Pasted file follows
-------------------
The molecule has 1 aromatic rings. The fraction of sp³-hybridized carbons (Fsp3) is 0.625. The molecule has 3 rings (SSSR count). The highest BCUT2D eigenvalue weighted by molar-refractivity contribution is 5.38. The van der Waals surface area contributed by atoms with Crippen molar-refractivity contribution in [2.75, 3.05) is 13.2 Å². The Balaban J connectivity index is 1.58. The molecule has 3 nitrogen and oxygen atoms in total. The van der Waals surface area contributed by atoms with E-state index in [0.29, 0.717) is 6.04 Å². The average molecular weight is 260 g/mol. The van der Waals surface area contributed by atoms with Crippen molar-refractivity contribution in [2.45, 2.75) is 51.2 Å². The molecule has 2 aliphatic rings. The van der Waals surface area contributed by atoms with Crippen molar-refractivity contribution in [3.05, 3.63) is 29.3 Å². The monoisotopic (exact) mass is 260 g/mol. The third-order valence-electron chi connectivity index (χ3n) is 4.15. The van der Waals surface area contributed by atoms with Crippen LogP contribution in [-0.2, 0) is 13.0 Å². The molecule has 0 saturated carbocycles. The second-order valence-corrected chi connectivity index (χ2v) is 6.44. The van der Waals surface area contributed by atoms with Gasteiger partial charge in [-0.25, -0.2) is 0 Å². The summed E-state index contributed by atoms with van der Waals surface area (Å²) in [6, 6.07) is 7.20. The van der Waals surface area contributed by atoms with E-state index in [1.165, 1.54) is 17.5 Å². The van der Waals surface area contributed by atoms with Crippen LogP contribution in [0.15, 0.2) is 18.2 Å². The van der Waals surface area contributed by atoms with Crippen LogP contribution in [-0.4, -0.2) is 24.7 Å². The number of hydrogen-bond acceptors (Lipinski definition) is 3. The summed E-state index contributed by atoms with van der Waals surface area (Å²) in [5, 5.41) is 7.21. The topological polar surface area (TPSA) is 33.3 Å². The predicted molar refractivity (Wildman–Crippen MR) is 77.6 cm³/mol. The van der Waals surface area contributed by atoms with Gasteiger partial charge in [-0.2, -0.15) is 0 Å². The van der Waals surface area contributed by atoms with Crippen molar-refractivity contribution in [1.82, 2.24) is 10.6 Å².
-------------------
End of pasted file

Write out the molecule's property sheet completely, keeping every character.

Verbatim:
The molecule has 1 aromatic rings. The fraction of sp³-hybridized carbons (Fsp3) is 0.625. The molecule has 3 rings (SSSR count). The highest BCUT2D eigenvalue weighted by molar-refractivity contribution is 5.38. The van der Waals surface area contributed by atoms with Crippen molar-refractivity contribution in [2.75, 3.05) is 13.2 Å². The Balaban J connectivity index is 1.58. The molecule has 3 nitrogen and oxygen atoms in total. The van der Waals surface area contributed by atoms with E-state index in [0.29, 0.717) is 6.04 Å². The average molecular weight is 260 g/mol. The van der Waals surface area contributed by atoms with Crippen molar-refractivity contribution in [2.45, 2.75) is 51.2 Å². The molecule has 2 aliphatic rings. The van der Waals surface area contributed by atoms with Crippen molar-refractivity contribution in [3.05, 3.63) is 29.3 Å². The monoisotopic (exact) mass is 260 g/mol. The third-order valence-electron chi connectivity index (χ3n) is 4.15. The van der Waals surface area contributed by atoms with Crippen LogP contribution in [-0.2, 0) is 13.0 Å². The molecule has 0 saturated carbocycles. The second-order valence-corrected chi connectivity index (χ2v) is 6.44. The van der Waals surface area contributed by atoms with Gasteiger partial charge in [-0.25, -0.2) is 0 Å². The summed E-state index contributed by atoms with van der Waals surface area (Å²) in [6, 6.07) is 7.20. The van der Waals surface area contributed by atoms with E-state index in [1.165, 1.54) is 17.5 Å². The van der Waals surface area contributed by atoms with Crippen LogP contribution in [0.15, 0.2) is 18.2 Å². The van der Waals surface area contributed by atoms with Crippen LogP contribution in [-0.4, -0.2) is 24.7 Å². The number of hydrogen-bond acceptors (Lipinski definition) is 3. The summed E-state index contributed by atoms with van der Waals surface area (Å²) in [5, 5.41) is 7.21. The topological polar surface area (TPSA) is 33.3 Å². The predicted molar refractivity (Wildman–Crippen MR) is 77.6 cm³/mol. The van der Waals surface area contributed by atoms with Gasteiger partial charge in [-0.2, -0.15) is 0 Å². The van der Waals surface area contributed by atoms with Crippen molar-refractivity contribution in [1.82, 2.24) is 10.6 Å².